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Someone I know complains that Fluorescent lamps are "burning" her skin. I searched for sites that confirmed this and I found:

The safety of energy-saving light bulbs is under review over concerns the low-cost green alternative may emit potentially harmful ultraviolet radiation. Health Canada launched the study in December to test compact fluorescent bulbs to see if they emit ultraviolet radiation.

Source: http://sayanythingblog.com/entry/cfl_light_bulbs_may_emit_harmful_uv_radiation/

But I want to know if there are scientific studies confirming this.

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I have a CFL lighting the room right now, and if it emitted ANYTHING with any kind of intensity, I would not be squinting:) –  Monkey Tuesday Apr 13 '11 at 22:34
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@Monkey Tuesday: considering that CFL's should work by converting UV to visible light, the lack of visible light could also hint at an excess of UV light. Are you getting a tan? –  MSalters Apr 14 '11 at 13:09
    
@MSalters One possible explanation for not converting the UV to visible is that maybe the phosphorus in his lamp transmuted... oh wait –  Jader Dias Apr 14 '11 at 14:24
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2 Answers 2

up vote 5 down vote accepted

Some models emit ultraviolet light at an intensity which is higher than regulatory limits in the UK, if you sit too close to them. The British government's Health Protection Agency has issued this advice - here's a quote:

The Agency's view is that open (single envelope) CFLs shown in Fig. 1 should not be used where people are in close proximity - closer than 30 cm or 1 ft - to the bare light bulb for over 1 hour a day. The Agency advises that for such situations open CFLs should be replaced by the encapsulated (double envelope) type shown in Fig. 2. Alternatively, the lamp should be moved so that it is at least 30 cm or 1 ft away.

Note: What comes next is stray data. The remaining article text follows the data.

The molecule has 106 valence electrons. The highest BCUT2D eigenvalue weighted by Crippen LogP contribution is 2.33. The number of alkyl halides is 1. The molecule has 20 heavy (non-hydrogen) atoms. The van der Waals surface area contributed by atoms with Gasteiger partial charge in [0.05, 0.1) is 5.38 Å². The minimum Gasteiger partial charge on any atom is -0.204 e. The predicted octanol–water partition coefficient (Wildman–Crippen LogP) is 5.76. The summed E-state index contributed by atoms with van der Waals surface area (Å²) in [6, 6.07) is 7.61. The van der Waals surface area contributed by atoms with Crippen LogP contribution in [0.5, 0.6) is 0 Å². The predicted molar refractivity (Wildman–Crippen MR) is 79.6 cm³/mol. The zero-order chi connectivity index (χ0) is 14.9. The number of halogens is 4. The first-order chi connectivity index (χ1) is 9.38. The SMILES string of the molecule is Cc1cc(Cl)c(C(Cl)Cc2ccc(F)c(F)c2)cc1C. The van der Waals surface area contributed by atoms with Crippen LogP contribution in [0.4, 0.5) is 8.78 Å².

The Agency's Chief Executive Justin McCracken said, "This is precautionary advice and people should not be thinking of removing these energy saving light bulbs from their homes. We are advising people to avoid using the open light bulbs for prolonged close work until the problem is sorted out and to use encapsulated bulbs instead. In other situations where people are not likely to be very close to the bulbs for any length of time, all types of compact fluorescent light bulbs are safe to use."

Not all open (single envelope) fluorescent light bulbs have significant UVR emissions but if people are in very close proximity to some of them, the exposure to bare skin is like being outside in direct sunlight. For example, Agency scientists found that when very close (2 cm, less than 1 inch) to some open CFLs, the UVR level can be equivalent to that experienced outside in the UK on a sunny day in the summer and so some precaution is warranted. When further away (over 30 cm or 1 ft), the UVR level is much lower and less than being outside on a sunny day in winter, which is not a concern.

The question remains of whether the regulatory limits are too conservative, and I can't answer that.

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CFL's, in fact ALL fluorescent bulbs (compact or not) naturally emit SOME ultraviolet light as a product of the process by which they produce light.

A FL is a gas discharge lamp that produces ultraviolet radiation through excitation of mercury atoms. The inside of the lamp is coated in phosphorus, that absorbs UV and emits visible light. The glass bulb itself also absorbs significant amounts of UV. In addition, if a lamp is covered with a glass lamp shade (like the ceiling lamps that provide diffuse lighting) the UV output is further decreased.

The question then becomes, how much of the UV reaches the outside world. Since the absorption cross section of the glass and the phosphorus is finite, some of UV will pass through.

The answer is - not much - at least by any natural comparable standard. Unless you are several inches from the CFL, a full working day exposure to CFL light is equivalent to several minutes - or less - of direct sunlight. Which means that a regular human being is unlikely to experience any negative effects from the ultraviolet dose he/she receives.

However, an individual with UV sensitivity, might experience negative health effects even from such a limited exposure to UV radiation.

It is also important to note that old or aging CFL's may have degradation of the phosphorus coating, CFL's that have a "clear spot" where the phosphorus has flaked off can be the source of dangerous amounts of UV and should be immediately replaced.

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Do CFLs emit more or less harmful radiation than conventional Fluorescent lamps? –  Jader Dias Apr 14 '11 at 10:16
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